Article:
Retinal Scans Could Offer a Way to Track Aging; Study Shows

In Education

Pankaj Kapahi, a professor at Buck Institute, has demonstrated how imaging the fundus in the retina can be used to monitor human aging. This non-invasive and cost-effective method is more precise than the current aging clocks.

Retinal imaging can track aging

To determine the genetic foundation of eyeAge, the researchers executed a genome-wide association study (GWAS). The analysis, eyeAge, was performed in partnership with Zuckerberg San Francisco General Hospital and Google Health.

Professor Kapahi, the study’s senior author, said that imaging the retina could be instrumental in tracking how efficient some interventions can be in slowing the aging process. According to the findings, it is possible to predict the aging trajectory with a 71% accuracy rate in under a year by observing noticeable alterations in the eyes of patients undergoing treatment.

According to Kapahi, retinal scans are considered more reliable than other biomarkers from blood as they are less influenced by day-to-day fluctuations, unlike blood biomarkers which can be affected by factors such as eating or infection.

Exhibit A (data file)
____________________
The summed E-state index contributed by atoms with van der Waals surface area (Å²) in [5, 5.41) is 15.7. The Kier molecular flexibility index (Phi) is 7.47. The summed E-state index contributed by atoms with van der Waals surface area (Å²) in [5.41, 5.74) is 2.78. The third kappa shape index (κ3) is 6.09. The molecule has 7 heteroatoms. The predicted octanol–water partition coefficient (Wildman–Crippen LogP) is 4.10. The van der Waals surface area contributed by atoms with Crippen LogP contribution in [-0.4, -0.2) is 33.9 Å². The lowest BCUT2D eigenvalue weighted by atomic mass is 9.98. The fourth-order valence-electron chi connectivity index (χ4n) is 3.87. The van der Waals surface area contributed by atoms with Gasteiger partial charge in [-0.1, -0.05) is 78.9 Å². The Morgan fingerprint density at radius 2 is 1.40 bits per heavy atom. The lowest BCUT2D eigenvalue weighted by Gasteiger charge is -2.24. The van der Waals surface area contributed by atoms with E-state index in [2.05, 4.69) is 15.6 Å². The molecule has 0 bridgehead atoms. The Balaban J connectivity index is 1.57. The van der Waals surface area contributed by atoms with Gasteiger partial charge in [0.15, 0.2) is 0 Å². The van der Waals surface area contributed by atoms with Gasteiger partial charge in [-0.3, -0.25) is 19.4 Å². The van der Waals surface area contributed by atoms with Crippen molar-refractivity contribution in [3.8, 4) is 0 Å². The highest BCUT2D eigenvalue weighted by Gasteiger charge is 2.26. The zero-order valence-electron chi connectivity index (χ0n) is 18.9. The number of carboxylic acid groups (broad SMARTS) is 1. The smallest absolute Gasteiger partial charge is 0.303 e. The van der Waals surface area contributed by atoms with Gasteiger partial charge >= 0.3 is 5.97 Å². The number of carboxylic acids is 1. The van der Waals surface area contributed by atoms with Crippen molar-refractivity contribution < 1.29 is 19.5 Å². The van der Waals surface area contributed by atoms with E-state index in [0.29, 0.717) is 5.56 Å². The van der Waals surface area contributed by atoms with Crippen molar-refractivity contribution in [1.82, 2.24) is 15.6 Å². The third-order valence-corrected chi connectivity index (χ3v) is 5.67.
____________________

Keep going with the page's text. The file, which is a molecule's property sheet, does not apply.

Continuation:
As per recent studies, the microvasculature in the retina can be a reliable indication of the circulatory system and the brain’s overall health. Furthermore, it is observed that changes in the eye occur during the aging process and some age-related diseases such as Alzheimer’s disease, Parkinson’s, diabetic retinopathy, and age-related macular degeneration (AMD).

Early signs of disease can be visible from changes in the eye vascular system

Ophthalmologists can detect early signs of AIDS, tumors, and high blood pressure, in the eyes as any changes in the vascular system are initially visible in the smallest blood vessels, including the retina’s capillaries.

In the latest development, Google Research is using deep learning to identify diabetic retinopathy and other eye and non-eye diseases from retinal images due to subtle changes in small blood vessels that can go undetected by modern instruments. In addition, the researchers have developed models for diabetic prediction retinopathy and identified around 39 other diseases. Senior computational biologist at Alkahest and co-corresponding study author Sarah Ahadi said their study emphasized the significance of longitudinal data in determining aging trajectories.

Mobile Sliding Menu